UK price (as reviewed): £299.99
US price (as reviewed): $349.99
NZXT has only offered a handful of sub-ATX cases in its history and old timers out there will probably remember the likes of the Rogue and Vulcan, with the former sprouting numerous interesting mini-ITX case mods. Recently, mini-ITX has seen a bit of a resurgence, but long gone are the downsized micro-ATX towers. We're seeing mini-ITX at its best, with manufacturers forced to come up with new designs and the H1 is set to take its place in that line-up. It looks stunning in person, but whether you should actually buy one is an entirely different matter.
The main issue is the price. At £300, it's an expensive mini beast, but that's thanks to the added R&D that goes into a case like this. NZXT won't sell nearly as many as the mainstream H500-series cases, either. However, that's actually only a small part of the price tag. The main reasons are the fact that NZXT includes a 140mm AIO liquid cooler as well as a 650W SFX-L PSU. There are no plans to ship a vacant case, so for now this is the only SKU. If you're already a mini-ITX fan then you may well already have an SFX PSU, but the cooler is included out of necessity.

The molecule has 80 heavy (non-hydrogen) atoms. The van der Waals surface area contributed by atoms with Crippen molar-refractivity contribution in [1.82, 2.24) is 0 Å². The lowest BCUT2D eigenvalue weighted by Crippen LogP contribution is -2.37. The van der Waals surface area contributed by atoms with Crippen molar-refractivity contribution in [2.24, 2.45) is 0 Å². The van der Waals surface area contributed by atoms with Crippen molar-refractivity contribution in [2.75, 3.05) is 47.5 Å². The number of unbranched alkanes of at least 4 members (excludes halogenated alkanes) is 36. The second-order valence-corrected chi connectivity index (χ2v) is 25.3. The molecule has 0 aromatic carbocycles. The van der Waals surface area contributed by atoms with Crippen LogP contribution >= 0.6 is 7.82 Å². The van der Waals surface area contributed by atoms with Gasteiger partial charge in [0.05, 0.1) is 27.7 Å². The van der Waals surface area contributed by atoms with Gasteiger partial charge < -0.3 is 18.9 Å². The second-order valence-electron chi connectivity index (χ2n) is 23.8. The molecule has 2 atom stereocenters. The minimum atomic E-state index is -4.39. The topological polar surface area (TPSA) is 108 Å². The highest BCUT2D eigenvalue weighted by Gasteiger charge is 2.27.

There's a small gap between the CPU and side panel - less than 100mm - and given it's entirely possible to power a 16- or even 18-core CPU system inside the H1 these days, NZXT has maximised the use of space with the AIO cooler. With no option for expanding the cooling further and only that single 140mm fan mount, we think it's justified in its choice here.
As you can see above, the chassis is sandwiched between a trio of external panels, with one of these being glass, another a mesh, and a large U-shape twin mesh with holes in the roof that fit over the power button, USB 3.0, USB 3.1 Type-C port and single audio port. The separate side panels pop into place and are quite stiff to remove, but in a sturdy kind of way. The glass panel resides over the outer edge of the graphics card so that any LEDs, such as those on GeForce RTX cards, shine through. However, this undoubtedly does have an impact on cooling, since the CPU cooler and open GPU coolers will vent air both towards the mesh side panel and glass one, failing to exhaust out the latter.
Every cable is pre-installed and neatly routed around the chassis so there's zero tidying to be done, although some were a little tight. You get enough for the maximum hardware you can install into the case, which include two 6/8-pin PCIe power connectors, a single 8-pin CPU connector, 24-pin ATX connector and a pair of SATA power connectors. There's an extra set of PCIe connectors tucked away in case you fancy using something particularly monstrous, although the maximum length is only 305mm so these connectors are maybe just useful as spares. The graphics card hooks up to your motherboard using a PCIe riser cable, which as you'd expect given the price, is included and pre-installed.
August 14 2020 | 10:22